BEDFORD — The political meetings, media debates and business analysis meet reality at places like 105 GM Drive.
That’s the address of Bedford’s GM Powertrain plant. Any decisions Washington politicians and industry leaders make about helping the U.S. auto industry will hit home there and in other factories across the country.
In separate interviews, John Lancaster, the plant manager, and Scott Moore, president of Local 440 of the United Auto Workers, say the industry isn’t looking for charity.
“Low-interest loans, that’s what we’re after,” Moore said. “We’re not after a handout.”
“We are in unprecedented times,” Lancaster said. In part because of the credit crunch, he said, “U.S. car sales are at the lowest levels they’ve been since the 1940s.”
Low-interest loans, they said, would help the industry weather the credit crunch and the economic downturn. So local union members and company officials alike have been contacting political leaders.
Moore and Lancaster said whatever happens is likely to have a big impact at 105 GM Drive — and on the local economy.
“We want all the jobs here in Bedford we can have,“ Moore said. “As a county, I don’t think we can afford to lose any jobs anymore.”
On the plant floor
Those national and international issues boil down to machines, people and dollars in auto factory towns across the country.
Towns like Bedford.
“We’re probably 30 percent of what we were, within the UAW,” Moore said of local active employment.
Fifteen years ago, he said, more than 1,000 people worked at the Bedford plant.
The number is about 500 today, he estimated — about 400 UAW workers, 40 electricians and 80 salaried employees.
Still, those workers represent a sizable part of the local economy. Moore said the plant’s annual payroll is about $43 million.
But the number ripples beyond the plant.
A direct example, Moore said, is that some 1,500 GM retirees live in Bedford and surrounding communities.
In the past few years, Lancaster said, about 300 production employees and 30 salaried employees have joined the list of retirees from the Bedford plant.
But the facility also has hired about 50 full-time production workers, brought in about 40 production workers from other GM plants and added about 15 salaries employees.
That has added people “at good wages” to the local community, he said.
“We’ve done that even during times of reduced volumes,” Lancaster said.
A growth in the auto industry would translate into growth in the plant’s payroll, he said.
Spending and cutting
So far, GM is continuing plans to invest some $48 million investment in the Bedford foundry. That includes new machines to make housings for six-speed transmissions — a key part of GM’s next generation of vehicles.
“They are installing the first die cast machine right now,” Moore said. “We’ve done a lot of renovation within the facility” to prepare for the new machines, he added. “That’s what GM needs. These are state-of-the-art die casting machines coming in. They’re scrutinizing every investment they make. As we speak right now, everything’s a go at this point. … If you stop spending, that hurts your future.”
In its talking points to politicians, GM points to such investments. The company also points to key products, like the critically praised Chevrolet Malibu and the 17 GM models that get 30 miles to the gallon or better. And the automaker cites new technologies, like hybrid vehicles and the all-electric Chevy Volt (due in 2010).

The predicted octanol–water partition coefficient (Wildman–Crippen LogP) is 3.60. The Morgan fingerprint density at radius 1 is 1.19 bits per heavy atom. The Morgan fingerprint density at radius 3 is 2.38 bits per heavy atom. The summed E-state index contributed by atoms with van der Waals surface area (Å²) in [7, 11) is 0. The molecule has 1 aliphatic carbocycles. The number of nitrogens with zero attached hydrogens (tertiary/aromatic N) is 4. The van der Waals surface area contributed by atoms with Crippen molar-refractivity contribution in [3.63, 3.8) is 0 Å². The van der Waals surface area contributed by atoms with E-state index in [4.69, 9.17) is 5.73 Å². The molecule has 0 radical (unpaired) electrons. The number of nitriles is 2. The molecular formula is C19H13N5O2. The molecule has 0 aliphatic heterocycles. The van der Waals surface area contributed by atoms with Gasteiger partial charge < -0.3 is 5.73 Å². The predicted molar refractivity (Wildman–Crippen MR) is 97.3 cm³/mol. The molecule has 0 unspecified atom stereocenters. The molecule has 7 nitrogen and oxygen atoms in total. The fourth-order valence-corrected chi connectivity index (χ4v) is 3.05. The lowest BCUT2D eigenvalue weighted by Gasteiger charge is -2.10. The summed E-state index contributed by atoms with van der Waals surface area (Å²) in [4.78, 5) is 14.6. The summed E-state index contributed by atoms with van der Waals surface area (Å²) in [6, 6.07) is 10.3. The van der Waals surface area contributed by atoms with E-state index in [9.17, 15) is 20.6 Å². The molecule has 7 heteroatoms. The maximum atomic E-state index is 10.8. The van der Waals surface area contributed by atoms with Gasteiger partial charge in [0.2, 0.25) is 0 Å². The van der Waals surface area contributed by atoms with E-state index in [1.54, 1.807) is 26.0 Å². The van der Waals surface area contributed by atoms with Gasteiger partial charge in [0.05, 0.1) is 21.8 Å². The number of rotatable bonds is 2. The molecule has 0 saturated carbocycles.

Lancaster added the local plant has made, and continues to make, cuts in overhead costs to make it more competitive. Those cuts have cooperation among union, management and local suppliers.
“We’re survivors,” he said.
Critics of the U.S. auto industry often point to UAW wages and retirement benefits — costs they say make the Big Three companies’ cars more expensive to produce.
Lancaster and Moore acknowledge the criticism. They say it’s simply out of date.
“The UAW has taken strides to make itself more competitive,” Lancaster said.
And he praised the working relationship between union and management in Bedford.
Moore pointed to a 2007 union-management agreement. Among other provisions, that pact called for a two-tier wage structure that lowered salaries for newer workers.
“You hear a lot of rhetoric about the UAW not being willing to make changes,” Moore said, “and I don’t think that’s true.”
U.S. automakers say the new agreements will cut costs by about $13 billion from 2006-2010.
For Moore and Lancaster, just a few months ago the troubled domestic auto industry was moving in a hopeful direction — developing hybrid and electric technologies, lowering costs and investing in a new generation of equipment and facilities.
Then gasoline soared to $4 a gallon, the credit crunch hit and the housing market collapsed.
Credit and confidence, Lancaster said, have been the biggest problems. He said 90 percent of buyers need a loan (or lease) to get a new car. Today, because of the lack of credit, he said “only 10 or 20 percent are eligible for a loan.”
“The other place you get hit is the confidence in the economy is the lowest it’s been in decades,” he said. “Those are the things that are having a direct effect in this market.”
Moore, who has been local union president only a few months, said the economy is far different now than when he took office. And much of that change, he said, is based on consumers’ fear about the economic slowdown.
“This auto industry has gone through some unprecedented times,” he said.